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The short version:

  • In crypto, slippage is the difference between the expected price and the actual price of a buy/sell/trade order.
  • Slippage is especially common in crypto, where volatility can lead to the price changing thousands of times before your transaction reaches the market.
  • You can protect yourself from “negative” slippage by setting slippage tolerances and limit orders.

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What is slippage in crypto?

Slippage is the difference between the expected price of a trade and the actual price.

Let’s say you submit an order to buy some Investor Junkie Coin (IJC) at $1.00 per token (Sadly, not a real coin).

However, due to the coin’s volatility, by the time your trade gets submitted the price has risen to $1.05.

In that case, you’ve just experienced slippage of 5%. And because the slippage worked against you, it’s considered negative slippage.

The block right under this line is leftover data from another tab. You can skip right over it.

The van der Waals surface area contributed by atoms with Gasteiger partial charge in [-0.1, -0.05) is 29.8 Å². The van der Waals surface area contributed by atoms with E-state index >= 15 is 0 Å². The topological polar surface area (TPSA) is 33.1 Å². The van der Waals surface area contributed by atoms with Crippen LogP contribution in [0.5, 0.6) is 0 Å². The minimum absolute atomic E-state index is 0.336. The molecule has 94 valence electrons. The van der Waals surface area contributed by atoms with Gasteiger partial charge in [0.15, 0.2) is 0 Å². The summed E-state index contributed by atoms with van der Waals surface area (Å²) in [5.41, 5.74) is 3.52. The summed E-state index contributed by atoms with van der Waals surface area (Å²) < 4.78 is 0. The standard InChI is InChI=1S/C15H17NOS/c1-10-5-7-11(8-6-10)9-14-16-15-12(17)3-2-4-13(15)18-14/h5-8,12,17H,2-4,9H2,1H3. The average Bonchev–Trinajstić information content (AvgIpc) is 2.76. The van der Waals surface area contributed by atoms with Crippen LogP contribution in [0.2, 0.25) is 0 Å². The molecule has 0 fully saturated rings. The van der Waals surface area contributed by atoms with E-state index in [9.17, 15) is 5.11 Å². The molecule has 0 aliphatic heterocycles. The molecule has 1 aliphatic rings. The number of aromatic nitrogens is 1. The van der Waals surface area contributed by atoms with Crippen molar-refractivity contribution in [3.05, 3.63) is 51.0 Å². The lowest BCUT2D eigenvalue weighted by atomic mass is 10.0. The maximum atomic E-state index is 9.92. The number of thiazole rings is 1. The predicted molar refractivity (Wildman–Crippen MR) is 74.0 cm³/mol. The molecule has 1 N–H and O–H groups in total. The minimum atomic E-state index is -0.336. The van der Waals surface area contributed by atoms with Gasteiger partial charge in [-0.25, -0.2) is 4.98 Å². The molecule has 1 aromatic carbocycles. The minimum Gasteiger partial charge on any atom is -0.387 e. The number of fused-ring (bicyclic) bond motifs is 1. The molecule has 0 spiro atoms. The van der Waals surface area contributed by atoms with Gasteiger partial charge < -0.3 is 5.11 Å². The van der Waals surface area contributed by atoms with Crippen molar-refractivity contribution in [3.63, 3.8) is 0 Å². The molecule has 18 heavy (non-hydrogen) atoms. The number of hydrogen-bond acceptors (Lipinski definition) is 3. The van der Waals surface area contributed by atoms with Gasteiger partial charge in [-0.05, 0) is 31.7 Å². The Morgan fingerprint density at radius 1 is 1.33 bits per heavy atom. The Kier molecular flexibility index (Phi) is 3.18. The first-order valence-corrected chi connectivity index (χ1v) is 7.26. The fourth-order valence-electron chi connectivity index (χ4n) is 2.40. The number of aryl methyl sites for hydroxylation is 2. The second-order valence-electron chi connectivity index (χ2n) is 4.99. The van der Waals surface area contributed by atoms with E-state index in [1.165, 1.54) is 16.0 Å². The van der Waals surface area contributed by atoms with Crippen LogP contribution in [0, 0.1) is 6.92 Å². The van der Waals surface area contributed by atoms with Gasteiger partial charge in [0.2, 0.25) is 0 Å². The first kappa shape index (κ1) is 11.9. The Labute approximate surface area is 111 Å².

Now, let’s say that IJC went down to $0.95 instead. Since your buying power just increased, the slippage worked in your favor. That’s called positive slippage.

Same goes for selling. Let’s say you sell your IJC at $1.00 with a slippage tolerance of 10%. Within a few minutes, the sell order goes through with a price of $1.10.

Again, since slippage worked in your favor, that’s positive slippage. If the sale went through at $0.90, that would be negative slippage.

More: How to trade cryptocurrency (in 6 easy steps)

Why is slippage bad for traders?

You’ll often hear crypto traders lamenting:

“Ah, the slippage got me!”


“I shouldn’t have aped in to that ICO with a slippage tolerance of 20%.”

While you can definitely be burned by slippage, it’s not always bad. As we've shown above, positive slippage can work in your favor, giving you more buying power than you realized.